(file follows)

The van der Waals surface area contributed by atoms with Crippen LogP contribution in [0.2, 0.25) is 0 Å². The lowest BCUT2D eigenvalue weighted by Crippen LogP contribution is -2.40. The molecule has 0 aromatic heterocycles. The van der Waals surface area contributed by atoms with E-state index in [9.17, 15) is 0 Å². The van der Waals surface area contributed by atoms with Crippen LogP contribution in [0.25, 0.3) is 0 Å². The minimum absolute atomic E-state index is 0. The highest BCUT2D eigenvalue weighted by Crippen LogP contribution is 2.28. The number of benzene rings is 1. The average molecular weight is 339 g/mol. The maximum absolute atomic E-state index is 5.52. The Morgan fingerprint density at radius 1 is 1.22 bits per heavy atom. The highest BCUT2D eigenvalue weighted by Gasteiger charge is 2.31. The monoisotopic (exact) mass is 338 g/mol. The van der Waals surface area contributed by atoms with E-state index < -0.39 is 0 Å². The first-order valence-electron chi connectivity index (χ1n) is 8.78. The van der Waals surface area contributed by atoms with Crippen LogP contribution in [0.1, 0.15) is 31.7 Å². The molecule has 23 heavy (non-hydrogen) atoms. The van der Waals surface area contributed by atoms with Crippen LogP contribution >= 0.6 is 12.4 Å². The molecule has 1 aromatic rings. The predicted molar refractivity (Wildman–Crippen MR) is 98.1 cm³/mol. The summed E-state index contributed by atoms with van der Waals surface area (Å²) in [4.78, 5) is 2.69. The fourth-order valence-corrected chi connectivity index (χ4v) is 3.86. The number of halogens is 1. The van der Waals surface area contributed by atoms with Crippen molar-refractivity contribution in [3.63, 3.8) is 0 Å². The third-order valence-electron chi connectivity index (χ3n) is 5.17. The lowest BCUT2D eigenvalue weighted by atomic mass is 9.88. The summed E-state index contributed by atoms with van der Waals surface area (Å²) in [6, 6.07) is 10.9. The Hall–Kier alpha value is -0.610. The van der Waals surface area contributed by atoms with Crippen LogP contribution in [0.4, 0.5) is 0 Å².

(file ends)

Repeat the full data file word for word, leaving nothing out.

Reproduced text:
The van der Waals surface area contributed by atoms with Crippen LogP contribution in [0.2, 0.25) is 0 Å². The lowest BCUT2D eigenvalue weighted by Crippen LogP contribution is -2.40. The molecule has 0 aromatic heterocycles. The van der Waals surface area contributed by atoms with E-state index in [9.17, 15) is 0 Å². The van der Waals surface area contributed by atoms with Crippen LogP contribution in [0.25, 0.3) is 0 Å². The minimum absolute atomic E-state index is 0. The highest BCUT2D eigenvalue weighted by Crippen LogP contribution is 2.28. The number of benzene rings is 1. The average molecular weight is 339 g/mol. The maximum absolute atomic E-state index is 5.52. The Morgan fingerprint density at radius 1 is 1.22 bits per heavy atom. The highest BCUT2D eigenvalue weighted by Gasteiger charge is 2.31. The monoisotopic (exact) mass is 338 g/mol. The van der Waals surface area contributed by atoms with E-state index < -0.39 is 0 Å². The first-order valence-electron chi connectivity index (χ1n) is 8.78. The van der Waals surface area contributed by atoms with Crippen LogP contribution in [0.1, 0.15) is 31.7 Å². The molecule has 23 heavy (non-hydrogen) atoms. The van der Waals surface area contributed by atoms with Crippen LogP contribution >= 0.6 is 12.4 Å². The molecule has 1 aromatic rings. The predicted molar refractivity (Wildman–Crippen MR) is 98.1 cm³/mol. The summed E-state index contributed by atoms with van der Waals surface area (Å²) in [4.78, 5) is 2.69. The fourth-order valence-corrected chi connectivity index (χ4v) is 3.86. The number of halogens is 1. The van der Waals surface area contributed by atoms with Crippen molar-refractivity contribution in [3.63, 3.8) is 0 Å². The third-order valence-electron chi connectivity index (χ3n) is 5.17. The lowest BCUT2D eigenvalue weighted by atomic mass is 9.88. The summed E-state index contributed by atoms with van der Waals surface area (Å²) in [6, 6.07) is 10.9. The Hall–Kier alpha value is -0.610. The van der Waals surface area contributed by atoms with Crippen LogP contribution in [0.4, 0.5) is 0 Å².